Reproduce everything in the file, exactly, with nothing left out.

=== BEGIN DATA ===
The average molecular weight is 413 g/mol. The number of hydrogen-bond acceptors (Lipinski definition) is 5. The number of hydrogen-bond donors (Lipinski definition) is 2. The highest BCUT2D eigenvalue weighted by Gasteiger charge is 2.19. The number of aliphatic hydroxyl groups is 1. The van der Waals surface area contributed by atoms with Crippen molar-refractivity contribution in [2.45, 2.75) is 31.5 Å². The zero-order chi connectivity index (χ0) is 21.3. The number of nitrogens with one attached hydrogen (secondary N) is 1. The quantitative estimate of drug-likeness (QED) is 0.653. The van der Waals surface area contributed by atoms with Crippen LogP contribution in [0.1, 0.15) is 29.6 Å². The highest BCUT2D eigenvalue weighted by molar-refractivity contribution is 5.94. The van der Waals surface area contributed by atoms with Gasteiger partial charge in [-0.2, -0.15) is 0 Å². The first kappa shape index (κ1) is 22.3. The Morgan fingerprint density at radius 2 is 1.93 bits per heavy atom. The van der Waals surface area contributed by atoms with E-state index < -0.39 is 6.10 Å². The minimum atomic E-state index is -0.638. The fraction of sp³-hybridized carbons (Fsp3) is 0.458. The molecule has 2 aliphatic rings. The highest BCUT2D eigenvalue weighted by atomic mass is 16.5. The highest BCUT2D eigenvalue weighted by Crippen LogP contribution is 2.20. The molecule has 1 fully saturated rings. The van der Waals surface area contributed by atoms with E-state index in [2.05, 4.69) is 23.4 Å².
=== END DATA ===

The average molecular weight is 413 g/mol. The number of hydrogen-bond acceptors (Lipinski definition) is 5. The number of hydrogen-bond donors (Lipinski definition) is 2. The highest BCUT2D eigenvalue weighted by Gasteiger charge is 2.19. The number of aliphatic hydroxyl groups is 1. The van der Waals surface area contributed by atoms with Crippen molar-refractivity contribution in [2.45, 2.75) is 31.5 Å². The zero-order chi connectivity index (χ0) is 21.3. The number of nitrogens with one attached hydrogen (secondary N) is 1. The quantitative estimate of drug-likeness (QED) is 0.653. The van der Waals surface area contributed by atoms with Crippen LogP contribution in [0.1, 0.15) is 29.6 Å². The highest BCUT2D eigenvalue weighted by molar-refractivity contribution is 5.94. The van der Waals surface area contributed by atoms with Gasteiger partial charge in [-0.2, -0.15) is 0 Å². The first kappa shape index (κ1) is 22.3. The Morgan fingerprint density at radius 2 is 1.93 bits per heavy atom. The van der Waals surface area contributed by atoms with E-state index < -0.39 is 6.10 Å². The minimum atomic E-state index is -0.638. The fraction of sp³-hybridized carbons (Fsp3) is 0.458. The molecule has 2 aliphatic rings. The highest BCUT2D eigenvalue weighted by atomic mass is 16.5. The highest BCUT2D eigenvalue weighted by Crippen LogP contribution is 2.20. The molecule has 1 fully saturated rings. The van der Waals surface area contributed by atoms with E-state index in [2.05, 4.69) is 23.4 Å².